Beginner All Grain Wheated Bourbon Mash


Are you a bourbon fan? Well, so am I. I particularly like wheated bourbon. In this article, I am going to show you the simplest all-grain wheated bourbon mash recipe I know.

This tutorial will explain the process to produce a 6 gallon mash of an all-grain wheated bourbon. We will be converting the starches in the grains into fermentable sugars by using high temperature liquid enzymes by Broken Bones Distillery. This is a classic mash bill that is tried and true.

Here's the mash bill.

70% ground yellow corn,  13% malted barley, 17% malted white wheat.

Now there are several ways to go about mashing this bill to produce fermentable sugars for yeast to consume, but the process I'm using is designed to be as simple as possible and remove as much complexity from the process as I can. This recipe is perfect for the new home distiller who is just beginning their journey into all-grain mashing. 

Using High temp enzymes can serve as an intermediate step in all-grain mashing because they allow you to exclude a couple of the steps needed when using grain enzymes to convert the starches. Now, let's make a 6 gallon batch of this incredible home made wheated bourbon.

If you have any questions about this recipe or the process just leave a comment at the bottom of this page.


We have an ingredients kit that comes with everything you need for this exact recipe. Check out The Beginner's All-Grain Wheated Bourbon Ingredients Kit

8.5 lb pack of ground corn, 2 lb pack of malted wheat, 1.5 lb pack of malted barley, 15 ml high temp alpha amylase, 10 ml glucoamylase, 2 medium charred oak sticks, 2 oz DADY yeast

8.5 lbs of rough ground yellow corn

2 lbs of malted white wheat

1.5 lbs malted barley

2 oz. DADY yeast

15 ml high temp liquid alpha amylase

10 ml glucoamylase

Step 1: Cook the Mash

First you want to heat up 4 gallons of water to 200F. Now, very slowly stir in the ground corn. DO NOT dump the corn into the water too fast. This will create dough balls that will negatively affect your ability to gelatinize the corn and thus make 100% conversion of starch unlikely.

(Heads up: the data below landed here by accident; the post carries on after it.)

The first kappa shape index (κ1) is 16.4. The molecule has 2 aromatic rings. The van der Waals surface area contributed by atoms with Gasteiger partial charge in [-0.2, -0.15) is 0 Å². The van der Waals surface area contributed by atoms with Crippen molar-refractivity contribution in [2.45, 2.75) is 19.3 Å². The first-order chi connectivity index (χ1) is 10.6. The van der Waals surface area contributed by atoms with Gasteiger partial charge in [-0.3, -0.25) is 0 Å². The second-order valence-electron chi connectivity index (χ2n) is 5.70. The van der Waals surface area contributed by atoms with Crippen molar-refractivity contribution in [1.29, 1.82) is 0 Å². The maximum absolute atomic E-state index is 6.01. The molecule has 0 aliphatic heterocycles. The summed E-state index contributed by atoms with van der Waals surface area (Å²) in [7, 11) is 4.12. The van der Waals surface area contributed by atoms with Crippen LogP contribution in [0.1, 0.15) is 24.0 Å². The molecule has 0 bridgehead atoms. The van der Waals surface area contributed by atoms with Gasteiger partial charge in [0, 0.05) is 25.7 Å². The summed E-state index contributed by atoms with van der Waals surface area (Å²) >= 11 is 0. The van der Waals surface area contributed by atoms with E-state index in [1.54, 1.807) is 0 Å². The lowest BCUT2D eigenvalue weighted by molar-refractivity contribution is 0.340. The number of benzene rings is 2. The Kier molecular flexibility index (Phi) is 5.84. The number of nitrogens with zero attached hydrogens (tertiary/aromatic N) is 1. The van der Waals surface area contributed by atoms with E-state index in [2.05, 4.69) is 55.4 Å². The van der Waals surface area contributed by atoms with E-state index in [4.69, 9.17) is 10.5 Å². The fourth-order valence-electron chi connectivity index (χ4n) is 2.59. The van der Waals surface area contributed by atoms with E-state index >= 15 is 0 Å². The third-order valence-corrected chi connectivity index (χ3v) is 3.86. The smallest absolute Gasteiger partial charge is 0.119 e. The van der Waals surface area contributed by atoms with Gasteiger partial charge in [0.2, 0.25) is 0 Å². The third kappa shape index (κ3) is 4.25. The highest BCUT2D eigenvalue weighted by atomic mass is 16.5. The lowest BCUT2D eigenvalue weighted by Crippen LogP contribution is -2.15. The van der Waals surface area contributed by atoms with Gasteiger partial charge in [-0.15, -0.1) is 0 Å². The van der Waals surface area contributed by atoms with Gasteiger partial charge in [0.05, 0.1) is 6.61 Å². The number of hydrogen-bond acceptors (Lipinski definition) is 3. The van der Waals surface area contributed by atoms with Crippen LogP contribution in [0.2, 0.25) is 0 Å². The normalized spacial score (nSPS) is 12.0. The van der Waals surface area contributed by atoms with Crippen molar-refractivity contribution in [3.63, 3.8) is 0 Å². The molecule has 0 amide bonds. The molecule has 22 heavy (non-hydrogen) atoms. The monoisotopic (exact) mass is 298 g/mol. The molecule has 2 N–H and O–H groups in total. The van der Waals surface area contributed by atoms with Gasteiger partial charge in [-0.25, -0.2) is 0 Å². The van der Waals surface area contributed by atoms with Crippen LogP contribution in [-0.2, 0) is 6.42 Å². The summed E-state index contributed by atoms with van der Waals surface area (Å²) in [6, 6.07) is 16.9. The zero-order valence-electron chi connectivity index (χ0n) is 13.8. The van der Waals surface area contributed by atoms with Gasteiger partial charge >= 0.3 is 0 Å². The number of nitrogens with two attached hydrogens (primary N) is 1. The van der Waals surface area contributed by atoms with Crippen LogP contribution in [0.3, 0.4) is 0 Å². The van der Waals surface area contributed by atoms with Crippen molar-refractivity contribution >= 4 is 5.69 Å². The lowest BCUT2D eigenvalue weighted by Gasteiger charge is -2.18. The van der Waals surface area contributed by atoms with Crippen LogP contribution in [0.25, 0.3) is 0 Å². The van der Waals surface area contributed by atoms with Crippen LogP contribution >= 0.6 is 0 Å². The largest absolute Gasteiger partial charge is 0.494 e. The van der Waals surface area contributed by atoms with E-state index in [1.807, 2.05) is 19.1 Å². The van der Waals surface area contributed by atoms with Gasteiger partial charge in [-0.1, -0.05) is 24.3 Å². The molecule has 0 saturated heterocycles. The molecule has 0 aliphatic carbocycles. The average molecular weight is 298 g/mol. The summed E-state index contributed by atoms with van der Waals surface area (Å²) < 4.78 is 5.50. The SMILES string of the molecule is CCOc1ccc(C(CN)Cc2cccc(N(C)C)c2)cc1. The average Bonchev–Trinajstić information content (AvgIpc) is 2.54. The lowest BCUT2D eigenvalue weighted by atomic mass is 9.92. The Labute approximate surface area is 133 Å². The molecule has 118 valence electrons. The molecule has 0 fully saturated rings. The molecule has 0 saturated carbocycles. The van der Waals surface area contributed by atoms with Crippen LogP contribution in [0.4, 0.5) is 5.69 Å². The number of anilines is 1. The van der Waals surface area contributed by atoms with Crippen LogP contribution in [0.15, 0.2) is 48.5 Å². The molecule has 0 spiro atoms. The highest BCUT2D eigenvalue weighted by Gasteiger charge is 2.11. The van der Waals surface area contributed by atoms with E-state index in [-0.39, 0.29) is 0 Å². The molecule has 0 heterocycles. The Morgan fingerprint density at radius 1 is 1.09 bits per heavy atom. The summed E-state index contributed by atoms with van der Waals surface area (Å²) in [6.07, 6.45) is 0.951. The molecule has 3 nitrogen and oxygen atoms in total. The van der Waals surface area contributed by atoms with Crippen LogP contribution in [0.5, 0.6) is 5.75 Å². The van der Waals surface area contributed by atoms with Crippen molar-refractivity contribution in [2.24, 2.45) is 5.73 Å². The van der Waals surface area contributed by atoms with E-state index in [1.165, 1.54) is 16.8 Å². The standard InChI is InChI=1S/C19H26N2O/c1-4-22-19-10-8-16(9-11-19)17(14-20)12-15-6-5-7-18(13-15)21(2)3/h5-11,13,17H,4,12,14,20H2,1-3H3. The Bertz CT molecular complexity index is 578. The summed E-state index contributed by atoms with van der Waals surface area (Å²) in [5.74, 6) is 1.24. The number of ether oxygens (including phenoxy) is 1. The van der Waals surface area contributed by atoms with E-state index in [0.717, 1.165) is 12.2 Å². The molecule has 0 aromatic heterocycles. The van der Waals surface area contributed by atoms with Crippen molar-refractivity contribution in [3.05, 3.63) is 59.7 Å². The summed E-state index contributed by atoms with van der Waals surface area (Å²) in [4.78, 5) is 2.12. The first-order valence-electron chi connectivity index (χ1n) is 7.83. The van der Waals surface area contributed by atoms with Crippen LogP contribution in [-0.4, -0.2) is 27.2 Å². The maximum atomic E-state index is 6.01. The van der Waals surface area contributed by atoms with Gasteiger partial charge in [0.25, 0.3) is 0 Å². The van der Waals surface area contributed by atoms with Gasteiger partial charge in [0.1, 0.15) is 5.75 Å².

Once the corn is stirred in you need to maintain 190F for 90 minutes. This will require constant stirring if you're using a heat source that could scorch the grains. Scorching grains in the mash process is an unforgiving mistake and once done can not be undone.

As the corn begins to gelatinize it will become thicker and sticky. This is what you want. This is the evidence that the starches in the corn are being prepared for the enzymes.

75 minutes into this 90 min gelatinization you can add in the malted wheat and the malted barley.

Step 2: Add Alpha Amylase

Now, it's time to add the high temp liquid alpha amylase. If you're using the Beginner's All-Grain Wheated Bourbon ingredients kit you'll find an eye dropper bottle simply labelled 'ALPHA'. Stir in the amylase. You will see the mash thin out within seconds. This is the alpha amylase breaking down the starches into long chain sugars. These sugars are not fermentable yet. The Glucoamylase will finish the job in the next step.

Step 3: Add Glucoamylase

Next you want to add in 2 gallons of cold water. This will help drop the temperature of the mash. You want to drop the temp of the mash to 100F using a wart chiller or by simply letting the temp drop naturally. At this point, you add in the Glucoamylase. If your using the Beginner's All-Grain Wheated Bourbon ingredients kit it is the eye dropper bottle labelled 'GLUCO'. Allow the mash to rest for 3 hours, stirring every 20 minutes.

Step 4: Starch Test

Do an Iodine test to make sure you achieved a good starch conversion.

Step 5: Add Yeast

After the iodine test confirms a good starch conversion then you can take a starting gravity reading and pitch your 2 oz of DADY yeast. Transfer your mash into the a fermenting vessal and allow 7 to 10 days for fermentation.  


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